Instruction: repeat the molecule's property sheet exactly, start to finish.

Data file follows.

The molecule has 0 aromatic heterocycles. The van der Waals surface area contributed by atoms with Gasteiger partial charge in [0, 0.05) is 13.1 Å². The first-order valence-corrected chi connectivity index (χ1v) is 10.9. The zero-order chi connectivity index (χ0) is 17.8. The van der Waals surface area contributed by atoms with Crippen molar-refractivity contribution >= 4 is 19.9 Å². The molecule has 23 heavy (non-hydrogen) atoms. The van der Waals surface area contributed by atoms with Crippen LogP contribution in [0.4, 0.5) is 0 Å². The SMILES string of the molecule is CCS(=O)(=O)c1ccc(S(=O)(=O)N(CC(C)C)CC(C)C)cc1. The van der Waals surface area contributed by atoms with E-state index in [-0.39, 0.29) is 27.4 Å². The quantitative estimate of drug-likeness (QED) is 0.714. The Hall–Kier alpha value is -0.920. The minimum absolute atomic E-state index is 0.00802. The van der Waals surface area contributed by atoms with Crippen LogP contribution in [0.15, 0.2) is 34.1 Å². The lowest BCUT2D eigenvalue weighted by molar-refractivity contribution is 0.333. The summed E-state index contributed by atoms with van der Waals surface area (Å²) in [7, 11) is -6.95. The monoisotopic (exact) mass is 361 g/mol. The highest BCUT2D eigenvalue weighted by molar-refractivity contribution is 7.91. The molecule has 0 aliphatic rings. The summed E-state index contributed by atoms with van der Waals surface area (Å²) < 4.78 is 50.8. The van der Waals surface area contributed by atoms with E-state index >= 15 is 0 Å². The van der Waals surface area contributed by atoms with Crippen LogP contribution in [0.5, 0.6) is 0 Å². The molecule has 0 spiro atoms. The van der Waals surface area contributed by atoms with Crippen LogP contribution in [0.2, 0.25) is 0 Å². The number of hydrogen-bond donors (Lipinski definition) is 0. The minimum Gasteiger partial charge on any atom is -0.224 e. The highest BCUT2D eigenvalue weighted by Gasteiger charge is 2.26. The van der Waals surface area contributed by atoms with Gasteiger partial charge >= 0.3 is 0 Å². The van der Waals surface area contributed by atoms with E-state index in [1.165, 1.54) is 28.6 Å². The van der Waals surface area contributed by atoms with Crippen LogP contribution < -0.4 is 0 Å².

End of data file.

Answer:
The molecule has 0 aromatic heterocycles. The van der Waals surface area contributed by atoms with Gasteiger partial charge in [0, 0.05) is 13.1 Å². The first-order valence-corrected chi connectivity index (χ1v) is 10.9. The zero-order chi connectivity index (χ0) is 17.8. The van der Waals surface area contributed by atoms with Crippen molar-refractivity contribution >= 4 is 19.9 Å². The molecule has 23 heavy (non-hydrogen) atoms. The van der Waals surface area contributed by atoms with Crippen LogP contribution in [0.4, 0.5) is 0 Å². The SMILES string of the molecule is CCS(=O)(=O)c1ccc(S(=O)(=O)N(CC(C)C)CC(C)C)cc1. The van der Waals surface area contributed by atoms with E-state index in [-0.39, 0.29) is 27.4 Å². The quantitative estimate of drug-likeness (QED) is 0.714. The Hall–Kier alpha value is -0.920. The minimum absolute atomic E-state index is 0.00802. The van der Waals surface area contributed by atoms with Crippen LogP contribution in [0.15, 0.2) is 34.1 Å². The lowest BCUT2D eigenvalue weighted by molar-refractivity contribution is 0.333. The summed E-state index contributed by atoms with van der Waals surface area (Å²) in [7, 11) is -6.95. The monoisotopic (exact) mass is 361 g/mol. The highest BCUT2D eigenvalue weighted by molar-refractivity contribution is 7.91. The molecule has 0 aliphatic rings. The summed E-state index contributed by atoms with van der Waals surface area (Å²) < 4.78 is 50.8. The van der Waals surface area contributed by atoms with E-state index >= 15 is 0 Å². The van der Waals surface area contributed by atoms with Crippen LogP contribution in [0.5, 0.6) is 0 Å². The molecule has 0 spiro atoms. The van der Waals surface area contributed by atoms with Crippen LogP contribution in [0.2, 0.25) is 0 Å². The number of hydrogen-bond donors (Lipinski definition) is 0. The minimum Gasteiger partial charge on any atom is -0.224 e. The highest BCUT2D eigenvalue weighted by Gasteiger charge is 2.26. The van der Waals surface area contributed by atoms with Gasteiger partial charge >= 0.3 is 0 Å². The van der Waals surface area contributed by atoms with E-state index in [1.165, 1.54) is 28.6 Å². The van der Waals surface area contributed by atoms with Crippen LogP contribution < -0.4 is 0 Å².